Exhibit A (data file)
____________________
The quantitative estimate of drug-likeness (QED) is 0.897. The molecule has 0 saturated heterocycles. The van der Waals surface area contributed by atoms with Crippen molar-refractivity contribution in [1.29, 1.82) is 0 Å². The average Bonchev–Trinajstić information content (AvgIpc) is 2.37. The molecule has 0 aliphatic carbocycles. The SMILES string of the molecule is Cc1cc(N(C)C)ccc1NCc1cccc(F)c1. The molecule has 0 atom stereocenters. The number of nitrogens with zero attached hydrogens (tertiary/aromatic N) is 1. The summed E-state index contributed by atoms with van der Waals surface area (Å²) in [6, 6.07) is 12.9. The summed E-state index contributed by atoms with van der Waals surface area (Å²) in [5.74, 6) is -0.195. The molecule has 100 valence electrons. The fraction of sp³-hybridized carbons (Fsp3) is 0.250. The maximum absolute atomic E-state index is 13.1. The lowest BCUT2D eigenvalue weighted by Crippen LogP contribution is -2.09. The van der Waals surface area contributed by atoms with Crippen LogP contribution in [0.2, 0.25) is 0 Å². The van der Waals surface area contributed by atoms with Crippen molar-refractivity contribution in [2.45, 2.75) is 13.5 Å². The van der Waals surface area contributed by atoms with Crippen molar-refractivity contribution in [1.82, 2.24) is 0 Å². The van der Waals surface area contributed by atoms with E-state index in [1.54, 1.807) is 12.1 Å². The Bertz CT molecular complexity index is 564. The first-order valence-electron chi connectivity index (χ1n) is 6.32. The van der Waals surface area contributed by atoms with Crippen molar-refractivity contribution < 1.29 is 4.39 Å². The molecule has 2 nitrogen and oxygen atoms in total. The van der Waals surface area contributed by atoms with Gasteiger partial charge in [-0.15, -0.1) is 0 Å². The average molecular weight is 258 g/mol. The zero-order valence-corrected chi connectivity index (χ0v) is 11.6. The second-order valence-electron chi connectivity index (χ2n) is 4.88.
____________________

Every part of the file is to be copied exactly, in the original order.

The quantitative estimate of drug-likeness (QED) is 0.897. The molecule has 0 saturated heterocycles. The van der Waals surface area contributed by atoms with Crippen molar-refractivity contribution in [1.29, 1.82) is 0 Å². The average Bonchev–Trinajstić information content (AvgIpc) is 2.37. The molecule has 0 aliphatic carbocycles. The SMILES string of the molecule is Cc1cc(N(C)C)ccc1NCc1cccc(F)c1. The molecule has 0 atom stereocenters. The number of nitrogens with zero attached hydrogens (tertiary/aromatic N) is 1. The summed E-state index contributed by atoms with van der Waals surface area (Å²) in [6, 6.07) is 12.9. The summed E-state index contributed by atoms with van der Waals surface area (Å²) in [5.74, 6) is -0.195. The molecule has 100 valence electrons. The fraction of sp³-hybridized carbons (Fsp3) is 0.250. The maximum absolute atomic E-state index is 13.1. The lowest BCUT2D eigenvalue weighted by Crippen LogP contribution is -2.09. The van der Waals surface area contributed by atoms with Crippen LogP contribution in [0.2, 0.25) is 0 Å². The van der Waals surface area contributed by atoms with Crippen molar-refractivity contribution in [2.45, 2.75) is 13.5 Å². The van der Waals surface area contributed by atoms with Crippen molar-refractivity contribution in [1.82, 2.24) is 0 Å². The van der Waals surface area contributed by atoms with E-state index in [1.54, 1.807) is 12.1 Å². The Bertz CT molecular complexity index is 564. The first-order valence-electron chi connectivity index (χ1n) is 6.32. The van der Waals surface area contributed by atoms with Crippen molar-refractivity contribution < 1.29 is 4.39 Å². The molecule has 2 nitrogen and oxygen atoms in total. The van der Waals surface area contributed by atoms with Gasteiger partial charge in [-0.15, -0.1) is 0 Å². The average molecular weight is 258 g/mol. The zero-order valence-corrected chi connectivity index (χ0v) is 11.6. The second-order valence-electron chi connectivity index (χ2n) is 4.88.